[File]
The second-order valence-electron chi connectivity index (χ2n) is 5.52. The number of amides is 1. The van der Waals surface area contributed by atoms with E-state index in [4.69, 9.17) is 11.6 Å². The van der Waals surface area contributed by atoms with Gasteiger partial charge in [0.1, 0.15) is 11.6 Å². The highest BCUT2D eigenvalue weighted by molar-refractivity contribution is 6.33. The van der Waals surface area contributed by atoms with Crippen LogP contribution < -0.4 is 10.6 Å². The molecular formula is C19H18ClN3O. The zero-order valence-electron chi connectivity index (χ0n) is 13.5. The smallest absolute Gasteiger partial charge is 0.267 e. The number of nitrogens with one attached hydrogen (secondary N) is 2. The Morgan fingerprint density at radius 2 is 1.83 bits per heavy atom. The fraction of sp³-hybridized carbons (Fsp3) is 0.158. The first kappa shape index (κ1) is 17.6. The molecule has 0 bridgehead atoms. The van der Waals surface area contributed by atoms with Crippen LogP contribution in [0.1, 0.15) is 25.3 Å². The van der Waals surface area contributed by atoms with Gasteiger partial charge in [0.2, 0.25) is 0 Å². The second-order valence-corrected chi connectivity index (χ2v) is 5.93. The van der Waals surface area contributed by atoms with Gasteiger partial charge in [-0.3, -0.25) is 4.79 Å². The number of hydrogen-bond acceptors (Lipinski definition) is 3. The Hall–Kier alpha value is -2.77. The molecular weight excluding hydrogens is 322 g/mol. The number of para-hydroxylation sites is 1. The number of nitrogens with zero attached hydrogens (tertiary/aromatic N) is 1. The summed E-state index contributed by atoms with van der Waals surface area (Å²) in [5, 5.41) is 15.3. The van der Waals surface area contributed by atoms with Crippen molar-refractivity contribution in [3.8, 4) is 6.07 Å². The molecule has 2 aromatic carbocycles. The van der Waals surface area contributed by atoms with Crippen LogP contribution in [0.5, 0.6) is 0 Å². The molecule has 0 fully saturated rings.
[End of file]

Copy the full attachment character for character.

The second-order valence-electron chi connectivity index (χ2n) is 5.52. The number of amides is 1. The van der Waals surface area contributed by atoms with E-state index in [4.69, 9.17) is 11.6 Å². The van der Waals surface area contributed by atoms with Gasteiger partial charge in [0.1, 0.15) is 11.6 Å². The highest BCUT2D eigenvalue weighted by molar-refractivity contribution is 6.33. The van der Waals surface area contributed by atoms with Crippen LogP contribution < -0.4 is 10.6 Å². The molecular formula is C19H18ClN3O. The zero-order valence-electron chi connectivity index (χ0n) is 13.5. The smallest absolute Gasteiger partial charge is 0.267 e. The number of nitrogens with one attached hydrogen (secondary N) is 2. The Morgan fingerprint density at radius 2 is 1.83 bits per heavy atom. The fraction of sp³-hybridized carbons (Fsp3) is 0.158. The first kappa shape index (κ1) is 17.6. The molecule has 0 bridgehead atoms. The van der Waals surface area contributed by atoms with Crippen LogP contribution in [0.1, 0.15) is 25.3 Å². The van der Waals surface area contributed by atoms with Gasteiger partial charge in [0.2, 0.25) is 0 Å². The second-order valence-corrected chi connectivity index (χ2v) is 5.93. The van der Waals surface area contributed by atoms with Gasteiger partial charge in [-0.3, -0.25) is 4.79 Å². The number of hydrogen-bond acceptors (Lipinski definition) is 3. The Hall–Kier alpha value is -2.77. The molecular weight excluding hydrogens is 322 g/mol. The number of para-hydroxylation sites is 1. The number of nitrogens with zero attached hydrogens (tertiary/aromatic N) is 1. The summed E-state index contributed by atoms with van der Waals surface area (Å²) in [5, 5.41) is 15.3. The van der Waals surface area contributed by atoms with Crippen molar-refractivity contribution in [3.8, 4) is 6.07 Å². The molecule has 2 aromatic carbocycles. The van der Waals surface area contributed by atoms with Crippen LogP contribution in [0.5, 0.6) is 0 Å². The molecule has 0 fully saturated rings.